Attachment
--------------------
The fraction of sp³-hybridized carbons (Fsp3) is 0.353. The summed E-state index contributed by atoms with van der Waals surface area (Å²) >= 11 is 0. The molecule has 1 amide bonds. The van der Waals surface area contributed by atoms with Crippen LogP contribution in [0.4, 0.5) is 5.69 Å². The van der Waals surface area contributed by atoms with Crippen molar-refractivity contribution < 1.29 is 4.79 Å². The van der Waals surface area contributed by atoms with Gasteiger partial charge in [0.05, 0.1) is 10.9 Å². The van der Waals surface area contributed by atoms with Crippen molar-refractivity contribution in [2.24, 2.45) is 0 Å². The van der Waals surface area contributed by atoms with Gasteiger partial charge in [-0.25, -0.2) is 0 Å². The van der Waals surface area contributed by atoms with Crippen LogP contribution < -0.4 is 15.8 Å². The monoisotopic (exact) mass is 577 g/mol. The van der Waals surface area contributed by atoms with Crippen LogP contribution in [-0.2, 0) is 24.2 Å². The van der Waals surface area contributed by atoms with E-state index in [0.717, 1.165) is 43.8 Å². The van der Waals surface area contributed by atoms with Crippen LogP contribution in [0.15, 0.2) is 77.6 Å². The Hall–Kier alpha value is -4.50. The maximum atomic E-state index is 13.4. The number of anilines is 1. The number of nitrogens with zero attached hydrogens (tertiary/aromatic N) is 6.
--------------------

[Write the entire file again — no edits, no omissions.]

The fraction of sp³-hybridized carbons (Fsp3) is 0.353. The summed E-state index contributed by atoms with van der Waals surface area (Å²) >= 11 is 0. The molecule has 1 amide bonds. The van der Waals surface area contributed by atoms with Crippen LogP contribution in [0.4, 0.5) is 5.69 Å². The van der Waals surface area contributed by atoms with Crippen molar-refractivity contribution < 1.29 is 4.79 Å². The van der Waals surface area contributed by atoms with Gasteiger partial charge in [0.05, 0.1) is 10.9 Å². The van der Waals surface area contributed by atoms with Crippen molar-refractivity contribution in [2.24, 2.45) is 0 Å². The van der Waals surface area contributed by atoms with Gasteiger partial charge in [-0.25, -0.2) is 0 Å². The van der Waals surface area contributed by atoms with Crippen LogP contribution < -0.4 is 15.8 Å². The monoisotopic (exact) mass is 577 g/mol. The van der Waals surface area contributed by atoms with Crippen LogP contribution in [-0.2, 0) is 24.2 Å². The van der Waals surface area contributed by atoms with E-state index in [0.717, 1.165) is 43.8 Å². The van der Waals surface area contributed by atoms with Crippen LogP contribution in [0.15, 0.2) is 77.6 Å². The Hall–Kier alpha value is -4.50. The maximum atomic E-state index is 13.4. The number of anilines is 1. The number of nitrogens with zero attached hydrogens (tertiary/aromatic N) is 6.